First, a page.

The media and public, neither particularly soccer-savvy, has put a huge premium on outperforming Japan. "Hiddink! Make Our Dream Come True!" screams a banner among the Red Devils, South Korea's official fan club, at friendlies to open World Cup stadiums in Jeonju and Seoul. That dream, officially, is the second round. The real dream is anywhere ahead of Japan.

When Hiddink's squad lost, 5-0, to France during the Confederations Cup, "everybody said it's too bad it wasn't 4-0," notes Roelfs. "Then we would have done better" than Japan, which had earlier been beaten, 5-0, by the French.

The Korean media, Hiddink says, "are always asking, 'Japan did like this, we did like this ...' - I don't think like that. ... But they have a special animosity against Japan."

"The fact that we're in competition against Japan [in bidding for, then organizing the World Cup] became a nationalistic issue," Chung says. "I sometimes felt people did not know what [the World Cup] is about, just that it is a competition against Japan, and we must win."

MR. PRESIDENT. Chung, 50, the sixth son of powerful Hyundai Group founder Chung Ju Yang, is a three-term member of South Korea's National Assembly and a FIFA vice president. His performance leading KOWOC along a difficult path could pay off in either venue.

It's no secret FIFA President Sepp Blatter has made enemies during his tenure, and Chung's name appears high on lists of suspected successors.

Chung, furious with Blatter when FIFA released confidential letters concerning crackdowns on dogmeat consumption during the World Cup, doesn't flinch when asked about an Asian holding the FIFA presidency.

"That's a good idea," he says. "It could be me, it could be [Japan FA president and JAWOC chairman Shunichiro] Okano, it could be one of the sheiks from the Middle East. Why not?"

A successful World Cup, one that would unify a splintered citizenry, could position him well for South Korea's December 2002 presidential election.

"Seneca said: 'Public office and death are the same thing,' " Chung says of the possibility. " 'If it comes to you, it is foolish to try to escape from it. And it is more foolish to pursue it.' I agree."

Chung has, by all accounts, done a remarkable job driving the Korean World Cup effort. His greatest achievement: prodding construction of 10 stadiums, for $2 billion, during the Asian financial crisis of the late '90s.

Chung convinced South Korean President Kim Dae Jung that new facilities were imperative for the success of the World Cup, that they would provide the tournament's most concrete legacy.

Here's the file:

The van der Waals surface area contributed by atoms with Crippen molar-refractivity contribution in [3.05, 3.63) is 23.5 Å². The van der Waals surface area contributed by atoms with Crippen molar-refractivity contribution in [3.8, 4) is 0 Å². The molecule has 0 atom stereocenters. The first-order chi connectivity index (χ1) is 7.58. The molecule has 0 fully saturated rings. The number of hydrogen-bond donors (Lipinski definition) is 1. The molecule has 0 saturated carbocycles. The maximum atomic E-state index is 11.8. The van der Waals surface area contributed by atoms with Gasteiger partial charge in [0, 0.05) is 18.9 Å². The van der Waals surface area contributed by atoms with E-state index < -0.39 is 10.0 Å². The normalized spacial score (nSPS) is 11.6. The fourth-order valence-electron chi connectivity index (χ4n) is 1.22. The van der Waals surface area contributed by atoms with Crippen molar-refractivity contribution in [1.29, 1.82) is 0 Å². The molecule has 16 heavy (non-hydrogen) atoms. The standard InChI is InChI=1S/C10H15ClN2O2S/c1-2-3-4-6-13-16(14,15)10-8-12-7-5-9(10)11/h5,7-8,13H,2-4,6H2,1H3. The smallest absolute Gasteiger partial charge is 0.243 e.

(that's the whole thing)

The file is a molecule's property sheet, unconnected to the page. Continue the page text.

'INVESTMENT FOR OUR FUTURE.' Chung knows well the difficulties in building relationships with Japan and North Korea. (His Ph.D. thesis at Johns Hopkins was on Japan; he calls himself a "student of Japan." He serves on the National Assembly's Reunificiation Committee.) He must realize the likelihood neither relationship will be restored because of the World Cup.

Repairing South Korea's fractured society - that might be something else.

"The [Korean] people are separate," he says. "The people really don't talk to each other." There are great divisions along economic, social, generational and regional lines.

That's where the stadiums come in. Chung calls them an "investment for our future," a rallying point for Koreans. They are magnificent modern arenas, all incorporating traditional Korean forms and concepts in their designs.

"It's a real football stadium," Hiddink said after beating Croatia, 2-0, in the Seoul stadium's opener. "This is one of the most beautiful stadiums I've ever seen, and I've seen a lot."

It wasn't hyperbole. The stadium, built on a former waste reclamation site, utilizes forms from traditional Korean low dining tables and octagonal serving trays; the roof is based on Korean kites and sailboats - the effect is stunning. The field's like carpet; each of 64,640 seats offered superb views.

A "peace park" - with golf course, natch - will be constructed next door. The stadium in Incheon, also modeled on sailboats, is slated to become a theme park. The facility in Gwangju will house a World Cup museum. K-League teams will play in some. There will be restaurants, cinemas, shops. "A good social space," Chung says.

He envisions something akin to what happened in Spain, whose emergence from the Franco era was prodded by the 1982 Cup, or in France, which used its '98 success to reassess what it was to be French.

"That's the kind of legacy [we want]," Chung declares. "We hope the World Cup can help Korean people reach to our own future. I think this is most important."

A strong showing by Hiddink's crew can only help.

"Round of 16, round of eight," Chung repeats, as if a mantra.

Everybody has a dream.

by Soccer America Senior Editor Scott French in Seoul, Jeonu, and Paju City